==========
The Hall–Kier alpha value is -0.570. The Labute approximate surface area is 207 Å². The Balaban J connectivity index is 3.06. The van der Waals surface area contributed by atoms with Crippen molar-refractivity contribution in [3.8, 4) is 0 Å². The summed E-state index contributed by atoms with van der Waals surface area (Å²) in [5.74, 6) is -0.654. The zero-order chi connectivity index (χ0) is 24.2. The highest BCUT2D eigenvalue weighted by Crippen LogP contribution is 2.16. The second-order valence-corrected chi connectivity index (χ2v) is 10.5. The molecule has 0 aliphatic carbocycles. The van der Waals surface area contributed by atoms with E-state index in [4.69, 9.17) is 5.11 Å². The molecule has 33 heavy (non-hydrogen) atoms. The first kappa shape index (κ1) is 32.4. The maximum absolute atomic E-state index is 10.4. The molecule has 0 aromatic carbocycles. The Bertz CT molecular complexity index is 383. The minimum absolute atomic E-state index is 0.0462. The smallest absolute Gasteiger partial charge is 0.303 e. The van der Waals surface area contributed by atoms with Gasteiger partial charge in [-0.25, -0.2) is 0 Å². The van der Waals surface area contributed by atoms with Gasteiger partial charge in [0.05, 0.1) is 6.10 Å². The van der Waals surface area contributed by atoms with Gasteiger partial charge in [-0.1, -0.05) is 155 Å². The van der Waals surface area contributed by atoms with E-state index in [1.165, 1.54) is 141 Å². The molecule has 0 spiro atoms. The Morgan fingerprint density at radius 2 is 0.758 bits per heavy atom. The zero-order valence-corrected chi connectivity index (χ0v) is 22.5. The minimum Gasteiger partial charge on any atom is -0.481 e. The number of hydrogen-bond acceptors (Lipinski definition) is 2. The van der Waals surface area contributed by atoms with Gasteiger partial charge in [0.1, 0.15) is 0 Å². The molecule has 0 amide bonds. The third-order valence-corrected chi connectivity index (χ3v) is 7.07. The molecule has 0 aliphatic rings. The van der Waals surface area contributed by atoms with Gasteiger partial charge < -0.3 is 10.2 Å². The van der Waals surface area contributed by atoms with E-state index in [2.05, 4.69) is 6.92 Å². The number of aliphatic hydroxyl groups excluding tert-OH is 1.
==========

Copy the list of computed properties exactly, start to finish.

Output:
The Hall–Kier alpha value is -0.570. The Labute approximate surface area is 207 Å². The Balaban J connectivity index is 3.06. The van der Waals surface area contributed by atoms with Crippen molar-refractivity contribution in [3.8, 4) is 0 Å². The summed E-state index contributed by atoms with van der Waals surface area (Å²) in [5.74, 6) is -0.654. The zero-order chi connectivity index (χ0) is 24.2. The highest BCUT2D eigenvalue weighted by Crippen LogP contribution is 2.16. The second-order valence-corrected chi connectivity index (χ2v) is 10.5. The molecule has 0 aliphatic carbocycles. The van der Waals surface area contributed by atoms with E-state index in [4.69, 9.17) is 5.11 Å². The molecule has 33 heavy (non-hydrogen) atoms. The first kappa shape index (κ1) is 32.4. The maximum absolute atomic E-state index is 10.4. The molecule has 0 aromatic carbocycles. The Bertz CT molecular complexity index is 383. The minimum absolute atomic E-state index is 0.0462. The smallest absolute Gasteiger partial charge is 0.303 e. The van der Waals surface area contributed by atoms with Gasteiger partial charge in [-0.25, -0.2) is 0 Å². The van der Waals surface area contributed by atoms with Gasteiger partial charge in [0.05, 0.1) is 6.10 Å². The van der Waals surface area contributed by atoms with Gasteiger partial charge in [-0.1, -0.05) is 155 Å². The van der Waals surface area contributed by atoms with E-state index in [1.165, 1.54) is 141 Å². The molecule has 0 spiro atoms. The Morgan fingerprint density at radius 2 is 0.758 bits per heavy atom. The zero-order valence-corrected chi connectivity index (χ0v) is 22.5. The minimum Gasteiger partial charge on any atom is -0.481 e. The number of hydrogen-bond acceptors (Lipinski definition) is 2. The van der Waals surface area contributed by atoms with Gasteiger partial charge in [0.1, 0.15) is 0 Å². The molecule has 0 amide bonds. The third-order valence-corrected chi connectivity index (χ3v) is 7.07. The molecule has 0 aliphatic rings. The van der Waals surface area contributed by atoms with Gasteiger partial charge < -0.3 is 10.2 Å². The van der Waals surface area contributed by atoms with E-state index in [2.05, 4.69) is 6.92 Å². The number of aliphatic hydroxyl groups excluding tert-OH is 1.